Hermann’s tortoise color

Skin color is usually dark and may be tan, brown or grey. The plastron exhibits discontinuous black markings which appear faded, broken up and nowhere near as well defined or prominent as in their western cousins. However, an almost entirely black plastron is sometimes found in specimens deriving from southern Greece. The suture between the pectoral scutes is usually longer than that of the femoral.  ALso,  or they may be an even length in various cases.

Females typically reach seven to eight inches but extremely large, ten inch plus females have been encountered in parts of the world such as Bulgaria and also in captive collections. Males usually do not surpass seven inches but larger animals are not unheard of. These tortoises have a flatter, broader look and are more elongate than round.

Dalmatian hermann’s tortoise for sale

A third, once accepted subspecies known as “The Dalmatian tortoise (Testudo hermanni hercegovinensis)” is still recognized by many keepers worldwide today. Recently, this tortoise has been discounted by taxonomists as a valid subspecies due to the lack of supporting evidence.  Because they are in fact much different from Testudo hermanni boettgeri. Instead, they are considered to be nothing more than a geographical variant of the eastern subspecies.

These animals are rather smallish. They resemble Testudo hermanni hermanni with regards to their size and may even be considered smaller.  This is due to the wide array of dimensions found within T. h. hermanni depending on the region they are found. Lastly, females of this variant of Hermann’s tortoise will rarely exceed 6” with males sometimes falling short of 5.5” in Sardinia and Corsica. In Contrast, tortoises belonging to the western subspecies can easily surpass 8”.  That being said, you can see how the Dalmatian may at times be considered the smallest members.

Hermann’s tortoise color differences

For decades, tortoise enthusiasts were unaware of this potential third type of Hermann’s tortoise.  Unfortunately, this lead to the inevitable cross-breeding of them with pure eastern specimens. The Dalmatian tortoise does exhibit some external differences that certainly set it apart from the western subspecies.  Also, these colors differentiate it from the eastern to a degree.Hermann’s Tortoise colors

The colors and markings of the Dalmatian are quite close to that of T. h. boettgeri but may be more defined.  Also, the plastron pigment can sometimes depict that of the stripes found on T. h. hermanni but instead are discontinuous. The ratio between the pectoral scute suture and femoral scute suture is often even but may resemble.  Most noteworthy, the ratio found in either the western or eastern subspecies.

The suture of the humeral scutes typically forms a sharp, downward curving “U”.  However, this may not always be the case and this is also found in a majority of western and eastern tortoises. The head is rather rounded and blunt with a subocluar spot.  In addition, the head is usually lacking except in younger specimens. Usually, yellow-green markings are found on the top of the head at the back. The supradcaudal shield may or may not be divided and inguinal scutes.  Interesting, these are lacking some 60% of the time. Some specimens will feature only one inguinal scute on either the right or left side.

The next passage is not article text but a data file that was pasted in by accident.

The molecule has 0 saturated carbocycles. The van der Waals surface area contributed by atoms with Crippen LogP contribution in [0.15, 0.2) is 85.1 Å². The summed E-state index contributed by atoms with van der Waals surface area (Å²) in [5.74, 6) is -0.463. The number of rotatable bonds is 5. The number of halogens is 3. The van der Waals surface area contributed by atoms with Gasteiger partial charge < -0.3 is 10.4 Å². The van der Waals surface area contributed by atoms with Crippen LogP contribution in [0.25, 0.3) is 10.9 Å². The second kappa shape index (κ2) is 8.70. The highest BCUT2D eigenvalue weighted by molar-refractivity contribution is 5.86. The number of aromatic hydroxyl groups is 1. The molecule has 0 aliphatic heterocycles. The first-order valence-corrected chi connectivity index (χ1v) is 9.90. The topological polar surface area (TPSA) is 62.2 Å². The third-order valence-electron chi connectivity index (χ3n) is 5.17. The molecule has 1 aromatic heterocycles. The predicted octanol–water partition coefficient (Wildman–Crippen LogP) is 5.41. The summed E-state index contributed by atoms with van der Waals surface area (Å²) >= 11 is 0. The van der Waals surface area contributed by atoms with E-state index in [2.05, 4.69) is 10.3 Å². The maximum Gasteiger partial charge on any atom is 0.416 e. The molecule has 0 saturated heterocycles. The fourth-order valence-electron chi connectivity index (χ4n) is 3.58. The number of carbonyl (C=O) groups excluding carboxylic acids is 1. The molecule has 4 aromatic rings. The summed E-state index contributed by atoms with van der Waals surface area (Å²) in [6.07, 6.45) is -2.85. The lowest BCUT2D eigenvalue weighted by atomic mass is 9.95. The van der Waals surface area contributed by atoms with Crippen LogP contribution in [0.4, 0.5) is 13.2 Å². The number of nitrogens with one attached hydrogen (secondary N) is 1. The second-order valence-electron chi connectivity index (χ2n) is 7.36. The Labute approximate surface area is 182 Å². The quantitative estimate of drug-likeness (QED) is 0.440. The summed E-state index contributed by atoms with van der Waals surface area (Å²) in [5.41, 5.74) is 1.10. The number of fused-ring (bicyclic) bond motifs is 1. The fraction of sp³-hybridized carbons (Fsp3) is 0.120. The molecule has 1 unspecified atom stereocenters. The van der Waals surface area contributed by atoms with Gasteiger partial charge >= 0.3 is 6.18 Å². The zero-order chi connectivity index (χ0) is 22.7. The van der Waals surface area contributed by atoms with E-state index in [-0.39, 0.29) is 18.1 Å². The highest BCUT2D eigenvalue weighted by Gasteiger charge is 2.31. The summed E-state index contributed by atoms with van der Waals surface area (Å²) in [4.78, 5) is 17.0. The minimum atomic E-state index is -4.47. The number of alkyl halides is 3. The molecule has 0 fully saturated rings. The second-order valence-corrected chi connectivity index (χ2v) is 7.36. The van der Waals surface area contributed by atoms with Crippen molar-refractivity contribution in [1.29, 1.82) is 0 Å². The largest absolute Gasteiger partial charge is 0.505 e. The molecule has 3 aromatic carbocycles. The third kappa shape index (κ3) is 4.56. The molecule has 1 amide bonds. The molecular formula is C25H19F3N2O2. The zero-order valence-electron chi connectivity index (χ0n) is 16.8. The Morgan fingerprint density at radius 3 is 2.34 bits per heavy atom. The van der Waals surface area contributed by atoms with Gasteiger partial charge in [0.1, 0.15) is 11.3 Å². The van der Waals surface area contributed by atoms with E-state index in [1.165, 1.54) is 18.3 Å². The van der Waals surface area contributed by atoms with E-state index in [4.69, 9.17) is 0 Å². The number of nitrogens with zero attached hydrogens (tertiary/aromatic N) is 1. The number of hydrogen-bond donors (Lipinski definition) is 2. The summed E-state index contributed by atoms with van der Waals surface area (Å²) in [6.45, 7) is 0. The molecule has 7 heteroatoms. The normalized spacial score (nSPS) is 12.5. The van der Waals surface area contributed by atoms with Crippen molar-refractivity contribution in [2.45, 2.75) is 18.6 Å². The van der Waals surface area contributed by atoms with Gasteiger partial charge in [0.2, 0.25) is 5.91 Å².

Many locales of western Hermann’s tortoise for sale

This is where differentiation can become difficult because although very rare, both T. h. boettgeri and T. h. hermanni have been encountered with inguinal scutes lacking entirely. In fact, on Sicily, western tortoises may be lacking only one. This is a trait that is less often seen in other western locales and combined with characteristics.  Some of these include the presence of thigh tubercles. (like those found on Testudo graeca) The discovery and addition of a new subspecies of Hermann’s tortoise may surface in years to come. A fourth subspecies has already been proposed but has since failed to gain any real acceptance.

Small eastern tortoises found in the Peloponnesus (southern Greece) have been labeled “Testudo hermanni pelponnesica”.  Because they have not graduated from just a geographical variant yet. A complete revision of the taxonomy concerning the Testudo hermanni species group is needed. Because at present, only two subspecies are valid and this raises great concerns for the captive breeding.  Also, providing the head-starting of juveniles into nature. Hermann’s tortoises vary quite heavily from region to region and even within a select population. It is imperative that we gain a better understanding of not only the morphological differences.  It is these differences that set them apart but also behavioral and perhaps even bio-geomorphology specifics as well.

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